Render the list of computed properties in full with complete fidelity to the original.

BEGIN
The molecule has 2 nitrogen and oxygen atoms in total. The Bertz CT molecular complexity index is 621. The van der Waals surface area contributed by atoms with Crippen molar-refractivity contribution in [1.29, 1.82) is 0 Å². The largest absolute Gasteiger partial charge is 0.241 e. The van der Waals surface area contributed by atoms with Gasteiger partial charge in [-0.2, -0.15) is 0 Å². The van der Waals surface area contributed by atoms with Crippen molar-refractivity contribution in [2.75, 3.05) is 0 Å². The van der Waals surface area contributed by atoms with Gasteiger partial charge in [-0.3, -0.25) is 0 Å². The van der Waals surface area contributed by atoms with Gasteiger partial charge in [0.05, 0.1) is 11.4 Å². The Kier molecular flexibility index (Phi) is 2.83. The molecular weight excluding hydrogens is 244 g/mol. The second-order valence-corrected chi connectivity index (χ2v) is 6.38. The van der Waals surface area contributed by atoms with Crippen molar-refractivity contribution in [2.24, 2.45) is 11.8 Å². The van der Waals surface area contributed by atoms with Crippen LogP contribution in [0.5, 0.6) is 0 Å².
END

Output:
The molecule has 2 nitrogen and oxygen atoms in total. The Bertz CT molecular complexity index is 621. The van der Waals surface area contributed by atoms with Crippen molar-refractivity contribution in [1.29, 1.82) is 0 Å². The largest absolute Gasteiger partial charge is 0.241 e. The van der Waals surface area contributed by atoms with Gasteiger partial charge in [-0.2, -0.15) is 0 Å². The van der Waals surface area contributed by atoms with Crippen molar-refractivity contribution in [2.75, 3.05) is 0 Å². The van der Waals surface area contributed by atoms with Gasteiger partial charge in [-0.3, -0.25) is 0 Å². The van der Waals surface area contributed by atoms with Gasteiger partial charge in [0.05, 0.1) is 11.4 Å². The Kier molecular flexibility index (Phi) is 2.83. The molecular weight excluding hydrogens is 244 g/mol. The second-order valence-corrected chi connectivity index (χ2v) is 6.38. The van der Waals surface area contributed by atoms with Crippen molar-refractivity contribution in [2.24, 2.45) is 11.8 Å². The van der Waals surface area contributed by atoms with Crippen LogP contribution in [0.5, 0.6) is 0 Å².